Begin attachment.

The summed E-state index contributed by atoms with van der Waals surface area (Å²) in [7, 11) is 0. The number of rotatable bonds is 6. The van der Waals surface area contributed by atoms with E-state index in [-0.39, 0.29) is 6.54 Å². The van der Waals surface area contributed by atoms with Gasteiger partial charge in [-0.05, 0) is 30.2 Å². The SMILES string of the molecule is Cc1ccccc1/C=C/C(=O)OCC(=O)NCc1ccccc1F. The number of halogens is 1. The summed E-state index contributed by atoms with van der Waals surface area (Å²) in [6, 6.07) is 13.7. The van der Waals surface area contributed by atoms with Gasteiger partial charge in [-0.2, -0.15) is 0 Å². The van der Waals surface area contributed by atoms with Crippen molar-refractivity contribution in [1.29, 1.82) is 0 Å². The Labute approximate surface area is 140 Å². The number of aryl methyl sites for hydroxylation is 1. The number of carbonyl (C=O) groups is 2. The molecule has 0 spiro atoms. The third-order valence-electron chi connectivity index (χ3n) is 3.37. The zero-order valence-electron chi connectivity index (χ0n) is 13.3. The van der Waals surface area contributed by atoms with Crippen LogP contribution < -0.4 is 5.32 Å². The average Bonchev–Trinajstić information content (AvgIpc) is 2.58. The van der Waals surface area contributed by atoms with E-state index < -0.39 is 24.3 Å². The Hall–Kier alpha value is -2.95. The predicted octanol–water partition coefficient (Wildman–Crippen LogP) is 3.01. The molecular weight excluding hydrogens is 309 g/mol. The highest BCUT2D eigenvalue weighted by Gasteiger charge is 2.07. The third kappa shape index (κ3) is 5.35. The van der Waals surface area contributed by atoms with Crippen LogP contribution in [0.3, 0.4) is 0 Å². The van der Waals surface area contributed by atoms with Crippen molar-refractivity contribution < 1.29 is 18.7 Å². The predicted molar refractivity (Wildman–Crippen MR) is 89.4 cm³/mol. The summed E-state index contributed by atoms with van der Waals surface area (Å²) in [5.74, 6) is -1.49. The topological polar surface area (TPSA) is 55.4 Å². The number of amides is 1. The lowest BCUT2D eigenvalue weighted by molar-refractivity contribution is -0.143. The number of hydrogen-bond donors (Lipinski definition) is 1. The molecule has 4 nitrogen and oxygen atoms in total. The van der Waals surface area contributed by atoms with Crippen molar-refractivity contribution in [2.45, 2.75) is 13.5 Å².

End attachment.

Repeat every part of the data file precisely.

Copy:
The summed E-state index contributed by atoms with van der Waals surface area (Å²) in [7, 11) is 0. The number of rotatable bonds is 6. The van der Waals surface area contributed by atoms with E-state index in [-0.39, 0.29) is 6.54 Å². The van der Waals surface area contributed by atoms with Gasteiger partial charge in [-0.05, 0) is 30.2 Å². The SMILES string of the molecule is Cc1ccccc1/C=C/C(=O)OCC(=O)NCc1ccccc1F. The number of halogens is 1. The summed E-state index contributed by atoms with van der Waals surface area (Å²) in [6, 6.07) is 13.7. The van der Waals surface area contributed by atoms with Gasteiger partial charge in [-0.2, -0.15) is 0 Å². The van der Waals surface area contributed by atoms with Crippen molar-refractivity contribution in [1.29, 1.82) is 0 Å². The Labute approximate surface area is 140 Å². The number of aryl methyl sites for hydroxylation is 1. The number of carbonyl (C=O) groups is 2. The molecule has 0 spiro atoms. The third-order valence-electron chi connectivity index (χ3n) is 3.37. The zero-order valence-electron chi connectivity index (χ0n) is 13.3. The van der Waals surface area contributed by atoms with Crippen LogP contribution < -0.4 is 5.32 Å². The average Bonchev–Trinajstić information content (AvgIpc) is 2.58. The van der Waals surface area contributed by atoms with E-state index < -0.39 is 24.3 Å². The Hall–Kier alpha value is -2.95. The predicted octanol–water partition coefficient (Wildman–Crippen LogP) is 3.01. The molecular weight excluding hydrogens is 309 g/mol. The highest BCUT2D eigenvalue weighted by Gasteiger charge is 2.07. The third kappa shape index (κ3) is 5.35. The van der Waals surface area contributed by atoms with Crippen LogP contribution in [0.3, 0.4) is 0 Å². The van der Waals surface area contributed by atoms with Crippen molar-refractivity contribution < 1.29 is 18.7 Å². The predicted molar refractivity (Wildman–Crippen MR) is 89.4 cm³/mol. The summed E-state index contributed by atoms with van der Waals surface area (Å²) in [5.74, 6) is -1.49. The topological polar surface area (TPSA) is 55.4 Å². The number of amides is 1. The lowest BCUT2D eigenvalue weighted by molar-refractivity contribution is -0.143. The number of hydrogen-bond donors (Lipinski definition) is 1. The molecule has 4 nitrogen and oxygen atoms in total. The van der Waals surface area contributed by atoms with Crippen molar-refractivity contribution in [2.45, 2.75) is 13.5 Å².